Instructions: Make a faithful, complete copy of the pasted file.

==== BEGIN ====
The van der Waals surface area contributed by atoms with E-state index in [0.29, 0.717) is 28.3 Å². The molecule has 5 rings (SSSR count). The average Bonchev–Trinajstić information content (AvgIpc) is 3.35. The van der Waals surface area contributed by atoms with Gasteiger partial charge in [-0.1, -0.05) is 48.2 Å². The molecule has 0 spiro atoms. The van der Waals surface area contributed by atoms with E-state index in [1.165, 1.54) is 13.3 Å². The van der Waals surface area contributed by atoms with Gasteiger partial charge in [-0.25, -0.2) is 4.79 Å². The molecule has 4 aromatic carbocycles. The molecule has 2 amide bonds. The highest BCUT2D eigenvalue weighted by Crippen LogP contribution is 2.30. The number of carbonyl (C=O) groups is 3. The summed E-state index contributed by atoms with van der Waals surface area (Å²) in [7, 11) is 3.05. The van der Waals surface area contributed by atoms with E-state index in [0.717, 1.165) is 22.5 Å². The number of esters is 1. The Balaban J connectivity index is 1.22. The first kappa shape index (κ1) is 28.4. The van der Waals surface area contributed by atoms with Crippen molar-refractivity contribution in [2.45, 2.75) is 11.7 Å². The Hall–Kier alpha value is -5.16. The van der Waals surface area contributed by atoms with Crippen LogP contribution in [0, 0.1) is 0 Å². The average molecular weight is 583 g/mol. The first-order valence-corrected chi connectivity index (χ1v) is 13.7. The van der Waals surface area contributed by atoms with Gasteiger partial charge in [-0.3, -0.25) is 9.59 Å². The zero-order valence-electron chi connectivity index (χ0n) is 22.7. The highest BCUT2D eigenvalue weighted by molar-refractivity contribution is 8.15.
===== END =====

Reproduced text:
The van der Waals surface area contributed by atoms with E-state index in [0.29, 0.717) is 28.3 Å². The molecule has 5 rings (SSSR count). The average Bonchev–Trinajstić information content (AvgIpc) is 3.35. The van der Waals surface area contributed by atoms with Gasteiger partial charge in [-0.1, -0.05) is 48.2 Å². The molecule has 0 spiro atoms. The van der Waals surface area contributed by atoms with E-state index in [1.165, 1.54) is 13.3 Å². The van der Waals surface area contributed by atoms with Gasteiger partial charge in [-0.25, -0.2) is 4.79 Å². The molecule has 4 aromatic carbocycles. The molecule has 2 amide bonds. The highest BCUT2D eigenvalue weighted by Crippen LogP contribution is 2.30. The number of carbonyl (C=O) groups is 3. The summed E-state index contributed by atoms with van der Waals surface area (Å²) in [7, 11) is 3.05. The van der Waals surface area contributed by atoms with E-state index in [0.717, 1.165) is 22.5 Å². The number of esters is 1. The Balaban J connectivity index is 1.22. The first kappa shape index (κ1) is 28.4. The van der Waals surface area contributed by atoms with Crippen molar-refractivity contribution in [2.45, 2.75) is 11.7 Å². The Hall–Kier alpha value is -5.16. The van der Waals surface area contributed by atoms with Crippen LogP contribution in [0, 0.1) is 0 Å². The average molecular weight is 583 g/mol. The first-order valence-corrected chi connectivity index (χ1v) is 13.7. The van der Waals surface area contributed by atoms with Gasteiger partial charge in [-0.3, -0.25) is 9.59 Å². The zero-order valence-electron chi connectivity index (χ0n) is 22.7. The highest BCUT2D eigenvalue weighted by molar-refractivity contribution is 8.15.